Do other countries have ‘gullies’? – I am not sure. The dictionary tells me they are also known as ‘small valleys’ and ‘ravines’. ‘Valley’, even of the diminutive kind, seems a bit too bucoIic to me, while ‘ravine’ sounds way too treacherous (though in fairness, some gullies are pretty precipitous).
In New Zealand, and especially the North Island where we live, the country is dissected by gullies running from the foothills of mountains and mountain chains, created by water running from these watersheds. Sometimes the streams that have created them are ephemeral – they dry up completely over the summer months. And often the gully dwarfs the skinny little waterway that runs down the bottom – hinting at more water-abundant times, perhaps after a previous ice age, when icesheets melted away, disgorging their contents as trickles that eventually became rock-gouging torrents.
Gullies, by their damp and recessed nature, often escaped the worst ravages of the European settlers’ forest clearance through fire and milling. Even if damaged, their unworkable terrain means they are more likely to have restored some of their tree cover, becoming oases of indigenous nature in an otherwise homogenous pastoral landscape. Even so, many gullies became convenient dumping grounds for farmers and householders alike, of old farming equipment, sheep and cattle carcasses, tyres, and general household rubbish. But many landowners today have come to value and protect gullies as important vestiges of indigenous nature and ecosystems of the lowlands and hill country.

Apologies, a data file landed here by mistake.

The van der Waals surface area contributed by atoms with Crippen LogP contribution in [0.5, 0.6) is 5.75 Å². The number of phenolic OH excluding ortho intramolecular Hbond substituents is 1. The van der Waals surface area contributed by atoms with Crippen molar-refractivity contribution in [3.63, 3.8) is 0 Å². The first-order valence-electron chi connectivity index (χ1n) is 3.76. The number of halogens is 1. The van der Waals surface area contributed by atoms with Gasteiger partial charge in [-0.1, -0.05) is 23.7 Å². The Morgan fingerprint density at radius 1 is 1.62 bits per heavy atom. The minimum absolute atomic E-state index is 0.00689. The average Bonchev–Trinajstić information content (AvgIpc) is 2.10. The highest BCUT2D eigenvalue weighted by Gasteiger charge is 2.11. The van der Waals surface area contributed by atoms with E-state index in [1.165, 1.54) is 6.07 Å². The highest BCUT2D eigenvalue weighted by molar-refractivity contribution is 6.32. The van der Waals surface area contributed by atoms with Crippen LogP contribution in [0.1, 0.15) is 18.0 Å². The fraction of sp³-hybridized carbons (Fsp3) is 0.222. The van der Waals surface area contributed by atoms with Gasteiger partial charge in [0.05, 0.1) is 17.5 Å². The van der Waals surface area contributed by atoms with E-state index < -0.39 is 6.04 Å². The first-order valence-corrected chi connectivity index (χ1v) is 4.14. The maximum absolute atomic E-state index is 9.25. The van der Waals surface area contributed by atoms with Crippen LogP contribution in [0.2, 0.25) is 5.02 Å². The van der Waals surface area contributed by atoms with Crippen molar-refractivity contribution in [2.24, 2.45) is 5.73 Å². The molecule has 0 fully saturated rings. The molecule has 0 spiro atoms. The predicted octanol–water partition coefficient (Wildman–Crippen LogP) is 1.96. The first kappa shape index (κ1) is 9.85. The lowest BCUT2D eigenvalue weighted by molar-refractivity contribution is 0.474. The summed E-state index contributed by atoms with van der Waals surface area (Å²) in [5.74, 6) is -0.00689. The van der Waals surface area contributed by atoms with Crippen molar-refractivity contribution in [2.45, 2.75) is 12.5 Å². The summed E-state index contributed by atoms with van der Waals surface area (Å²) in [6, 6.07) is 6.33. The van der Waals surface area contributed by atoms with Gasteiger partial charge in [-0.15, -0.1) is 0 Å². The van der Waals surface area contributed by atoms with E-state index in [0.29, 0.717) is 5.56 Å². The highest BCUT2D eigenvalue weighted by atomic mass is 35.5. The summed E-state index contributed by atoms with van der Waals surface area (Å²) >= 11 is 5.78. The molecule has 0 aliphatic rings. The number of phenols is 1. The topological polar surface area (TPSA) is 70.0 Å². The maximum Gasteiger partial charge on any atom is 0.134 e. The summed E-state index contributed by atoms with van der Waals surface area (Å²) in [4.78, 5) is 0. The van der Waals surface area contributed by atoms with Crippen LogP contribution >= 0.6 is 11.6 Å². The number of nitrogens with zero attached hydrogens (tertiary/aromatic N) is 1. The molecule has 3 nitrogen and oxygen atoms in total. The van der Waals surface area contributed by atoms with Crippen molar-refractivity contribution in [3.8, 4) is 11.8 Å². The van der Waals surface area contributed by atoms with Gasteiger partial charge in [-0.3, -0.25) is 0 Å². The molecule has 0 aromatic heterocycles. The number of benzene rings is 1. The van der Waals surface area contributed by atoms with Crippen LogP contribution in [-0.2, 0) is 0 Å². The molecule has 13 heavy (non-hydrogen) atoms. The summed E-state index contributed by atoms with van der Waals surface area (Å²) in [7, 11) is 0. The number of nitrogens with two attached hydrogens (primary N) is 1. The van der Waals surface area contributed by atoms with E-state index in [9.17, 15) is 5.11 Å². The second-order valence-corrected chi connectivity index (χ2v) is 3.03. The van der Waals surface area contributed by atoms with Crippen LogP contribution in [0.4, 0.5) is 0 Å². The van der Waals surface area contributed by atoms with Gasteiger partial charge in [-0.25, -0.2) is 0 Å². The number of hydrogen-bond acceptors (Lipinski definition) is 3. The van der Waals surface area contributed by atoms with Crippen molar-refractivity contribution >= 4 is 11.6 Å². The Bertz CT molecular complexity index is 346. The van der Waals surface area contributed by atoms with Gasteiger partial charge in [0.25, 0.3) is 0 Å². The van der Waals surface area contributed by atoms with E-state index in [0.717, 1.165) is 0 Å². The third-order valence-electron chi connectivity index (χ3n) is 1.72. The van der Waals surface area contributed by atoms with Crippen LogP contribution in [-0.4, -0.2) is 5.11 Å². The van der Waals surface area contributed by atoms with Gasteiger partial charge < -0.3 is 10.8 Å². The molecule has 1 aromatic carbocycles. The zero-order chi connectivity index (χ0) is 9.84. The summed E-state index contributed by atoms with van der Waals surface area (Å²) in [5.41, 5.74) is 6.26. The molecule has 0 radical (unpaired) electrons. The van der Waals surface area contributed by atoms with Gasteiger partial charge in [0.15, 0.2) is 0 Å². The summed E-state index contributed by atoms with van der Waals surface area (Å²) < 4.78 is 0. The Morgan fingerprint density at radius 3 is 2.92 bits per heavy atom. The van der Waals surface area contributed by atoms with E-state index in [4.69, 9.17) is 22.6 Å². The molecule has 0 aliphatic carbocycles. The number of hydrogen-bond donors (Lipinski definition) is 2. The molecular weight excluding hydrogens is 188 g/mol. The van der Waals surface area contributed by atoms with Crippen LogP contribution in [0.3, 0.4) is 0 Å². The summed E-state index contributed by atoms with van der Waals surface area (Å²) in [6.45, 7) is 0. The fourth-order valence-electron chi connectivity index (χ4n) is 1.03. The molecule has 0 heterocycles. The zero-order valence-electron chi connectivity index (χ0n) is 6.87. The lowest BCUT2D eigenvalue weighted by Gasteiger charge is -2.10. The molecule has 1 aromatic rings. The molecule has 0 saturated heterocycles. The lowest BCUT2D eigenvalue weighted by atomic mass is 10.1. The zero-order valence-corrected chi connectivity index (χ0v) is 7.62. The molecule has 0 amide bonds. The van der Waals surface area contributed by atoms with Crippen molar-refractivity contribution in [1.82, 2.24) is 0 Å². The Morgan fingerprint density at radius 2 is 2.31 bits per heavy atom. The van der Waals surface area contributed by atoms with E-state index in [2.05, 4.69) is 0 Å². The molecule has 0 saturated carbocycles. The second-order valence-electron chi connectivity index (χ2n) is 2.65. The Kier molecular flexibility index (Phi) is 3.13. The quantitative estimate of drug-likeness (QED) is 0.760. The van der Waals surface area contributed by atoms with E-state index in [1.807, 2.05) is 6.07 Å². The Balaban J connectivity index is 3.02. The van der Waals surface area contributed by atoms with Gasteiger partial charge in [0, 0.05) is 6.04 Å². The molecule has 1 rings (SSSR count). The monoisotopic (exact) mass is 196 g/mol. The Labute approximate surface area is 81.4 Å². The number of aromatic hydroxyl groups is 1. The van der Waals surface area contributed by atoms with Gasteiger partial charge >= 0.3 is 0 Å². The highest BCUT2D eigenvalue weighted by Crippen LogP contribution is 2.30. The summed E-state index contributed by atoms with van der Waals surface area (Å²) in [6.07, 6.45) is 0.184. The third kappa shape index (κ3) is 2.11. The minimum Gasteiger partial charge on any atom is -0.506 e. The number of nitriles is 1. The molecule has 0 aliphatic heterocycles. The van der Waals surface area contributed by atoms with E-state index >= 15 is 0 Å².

Of course, the key challenge a gully presents to anyone lucky enough to have access to one, is how to get down it, with only a small chance of permanently maiming yourself. This becomes particularly important if you have youngsters. In our case, a series of footholds dug with a spade, ropes knotted at intervals, and a 2 1/2-metre high ladder did the trick.
And what an exciting world it has opened up for us. A discovery around every bend, on every fern and moss-covered gully-face, in every gully wall cavity. We now know where the kingfishers nest (in cliff-face burrows) and the kereru brings up her babies (high in a rewarewa tree). This is an entirely different ecosystem from the one we know up above – it is damp, cool, dark and largely windless – even on the windiest day. It is one that rewards the tenacious (trees that can grow sideways) and the moisture-loving.
It also makes you think very differently about how Aotearoa’s first explorers traveled the country. Where dense forest made travel difficult (i.e., pretty much everywhere), these little gullies, with stoney streambeds largely free of vegetation, would have offerred a convenient means of traversing terrain.
In this sense then, these gullies, which converge and diverge in a vast network, similar to veins in a body or an (admittedly haphazard) roading system, are ‘subterranean’ – a secret world, for those of us lucky enough to explore them.